Through a coaxial cable that can travel up to 500 meters, the analog camera is linked to the DVR. Coaxial cables have several limitations. First, in contrast to PoE cables, coaxial cables do not supply power to the camera. As a result, there are two different types of cables required for each camera: one for power and one for video transmission. Second, installation of coaxial cables can be difficult because they are wider and stiffer than Ethernet cables. Third, standard coaxial cables cannot support audio transmission.
The AD Encoders
AD encoders are necessary for DVR recorders because they transform the raw video data from the camera into a usable and viewable format. As such, each camera in a DVR system must be linked to the recorder and to a different power source.
The Hard Drive
A DVR system has a hard drive that stores video footage. The footage is stored in a digital format and can be accessed by the DVR system’s user.
The Input/Output Ports
A DVR system has many input and output ports that are used to connect the DVR to other devices. The most common input and output ports are the HDMI, component, and composite ports. The HDMI port is used to connect the DVR to a HDTV. The component port is used to connect the DVR to a standard definition TV. The composite port is used to connect the DVR to a VCR or DVD player.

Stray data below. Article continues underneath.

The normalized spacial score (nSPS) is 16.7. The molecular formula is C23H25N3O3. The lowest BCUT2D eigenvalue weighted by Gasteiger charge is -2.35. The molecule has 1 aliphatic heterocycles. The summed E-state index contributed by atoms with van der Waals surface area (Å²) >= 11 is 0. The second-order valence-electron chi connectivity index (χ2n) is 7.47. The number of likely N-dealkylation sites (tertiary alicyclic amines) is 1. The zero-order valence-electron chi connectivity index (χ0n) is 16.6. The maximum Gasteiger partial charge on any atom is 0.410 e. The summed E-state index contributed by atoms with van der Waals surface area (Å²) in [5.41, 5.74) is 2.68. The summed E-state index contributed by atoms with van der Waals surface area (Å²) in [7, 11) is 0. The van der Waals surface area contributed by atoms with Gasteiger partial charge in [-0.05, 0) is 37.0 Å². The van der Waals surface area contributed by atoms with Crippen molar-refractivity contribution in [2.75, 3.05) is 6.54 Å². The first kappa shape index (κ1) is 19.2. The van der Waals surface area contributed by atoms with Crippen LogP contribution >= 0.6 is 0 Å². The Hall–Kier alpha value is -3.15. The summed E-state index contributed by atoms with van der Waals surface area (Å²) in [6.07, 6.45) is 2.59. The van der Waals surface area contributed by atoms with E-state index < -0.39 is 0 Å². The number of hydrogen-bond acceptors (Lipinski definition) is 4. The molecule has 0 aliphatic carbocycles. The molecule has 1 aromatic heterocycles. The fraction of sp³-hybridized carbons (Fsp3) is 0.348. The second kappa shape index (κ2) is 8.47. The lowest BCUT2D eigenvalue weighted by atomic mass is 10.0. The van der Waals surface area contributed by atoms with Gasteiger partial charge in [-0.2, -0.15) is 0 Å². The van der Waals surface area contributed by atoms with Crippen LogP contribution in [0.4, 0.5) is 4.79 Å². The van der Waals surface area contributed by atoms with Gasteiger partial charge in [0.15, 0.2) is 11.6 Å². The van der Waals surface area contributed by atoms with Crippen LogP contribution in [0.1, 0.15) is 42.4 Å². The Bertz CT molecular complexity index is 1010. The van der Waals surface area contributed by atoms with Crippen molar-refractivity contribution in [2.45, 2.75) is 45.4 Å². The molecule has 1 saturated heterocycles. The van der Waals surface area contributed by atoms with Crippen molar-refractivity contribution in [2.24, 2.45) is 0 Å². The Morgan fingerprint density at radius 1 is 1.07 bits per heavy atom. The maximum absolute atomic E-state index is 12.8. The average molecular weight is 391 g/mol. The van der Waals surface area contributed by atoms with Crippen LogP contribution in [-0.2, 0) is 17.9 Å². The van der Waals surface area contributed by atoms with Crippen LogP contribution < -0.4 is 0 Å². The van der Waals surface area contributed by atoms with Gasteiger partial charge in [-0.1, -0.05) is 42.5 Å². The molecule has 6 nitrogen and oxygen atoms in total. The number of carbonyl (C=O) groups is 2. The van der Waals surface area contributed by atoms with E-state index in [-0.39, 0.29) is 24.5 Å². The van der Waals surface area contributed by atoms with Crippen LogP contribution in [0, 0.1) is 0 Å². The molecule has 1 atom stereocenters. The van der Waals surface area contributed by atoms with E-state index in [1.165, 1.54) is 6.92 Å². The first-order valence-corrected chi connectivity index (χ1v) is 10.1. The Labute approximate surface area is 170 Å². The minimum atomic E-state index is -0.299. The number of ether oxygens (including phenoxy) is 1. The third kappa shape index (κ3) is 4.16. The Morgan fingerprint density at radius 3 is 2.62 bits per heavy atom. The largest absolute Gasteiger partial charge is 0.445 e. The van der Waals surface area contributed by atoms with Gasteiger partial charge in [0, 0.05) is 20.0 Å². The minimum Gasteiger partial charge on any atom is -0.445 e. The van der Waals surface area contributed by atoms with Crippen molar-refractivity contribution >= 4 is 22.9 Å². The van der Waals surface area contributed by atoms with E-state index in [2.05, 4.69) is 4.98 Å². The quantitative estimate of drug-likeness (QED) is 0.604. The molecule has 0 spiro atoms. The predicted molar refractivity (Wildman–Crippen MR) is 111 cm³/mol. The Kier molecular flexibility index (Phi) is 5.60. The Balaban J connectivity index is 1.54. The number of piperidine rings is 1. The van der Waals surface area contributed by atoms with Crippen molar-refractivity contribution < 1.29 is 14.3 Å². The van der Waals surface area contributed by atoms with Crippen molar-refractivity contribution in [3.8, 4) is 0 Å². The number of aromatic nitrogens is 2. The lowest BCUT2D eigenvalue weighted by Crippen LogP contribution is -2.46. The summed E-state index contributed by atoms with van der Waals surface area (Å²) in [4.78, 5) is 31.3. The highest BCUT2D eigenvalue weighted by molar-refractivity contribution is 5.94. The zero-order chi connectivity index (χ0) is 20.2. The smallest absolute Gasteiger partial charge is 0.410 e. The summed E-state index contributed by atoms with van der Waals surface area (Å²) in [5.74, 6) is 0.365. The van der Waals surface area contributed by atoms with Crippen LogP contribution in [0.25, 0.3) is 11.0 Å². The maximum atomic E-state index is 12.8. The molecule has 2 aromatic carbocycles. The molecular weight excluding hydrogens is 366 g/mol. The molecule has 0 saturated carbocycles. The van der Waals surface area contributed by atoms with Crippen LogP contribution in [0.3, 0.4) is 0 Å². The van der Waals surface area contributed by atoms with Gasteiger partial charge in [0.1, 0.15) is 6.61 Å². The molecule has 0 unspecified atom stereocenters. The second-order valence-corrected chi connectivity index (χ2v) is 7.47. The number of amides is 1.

A Final Comparison Between DVR and NVR Meaning: Cameras
In comparison to analog cameras, IP cameras are able to capture video at a higher frame rate and produce higher-quality images. Additionally, the cameras allow for an unlimited number of NVRs. Moreover, users can access and view the footage remotely. Lastly, these cameras are cloud comptabilite which is a major advantage as you can view your footage anywhere, at any time.
NVR Meaning: Choosing Between NVR and DVR Systems
Both the DVR and the NVR, essentially, record video footage to a hard drive. Their differences are in their design and implementation: how they handle raw data, how they are set up, and which cameras they are compatible with. In the end, a system that balances your needs is the best option. Here are some factors to take into account to help you make your choice:
What hardware, such as wiring, are you currently using? Are you ready to swap it out?
Do you have any experience with network device programming?
How much upkeep is necessary?
Who requires access? Do you need or want remote access?
The fact that both systems may be rigid and challenging to scale is another thing to take into account. Some limitations are as follows:
For remote access, ports must be opened or forwarded, which creates security vulnerabilities in your system.
Total cost of ownership (TCO), which is determined by the number of hardware components that must be maintained, can be high and unpredictable.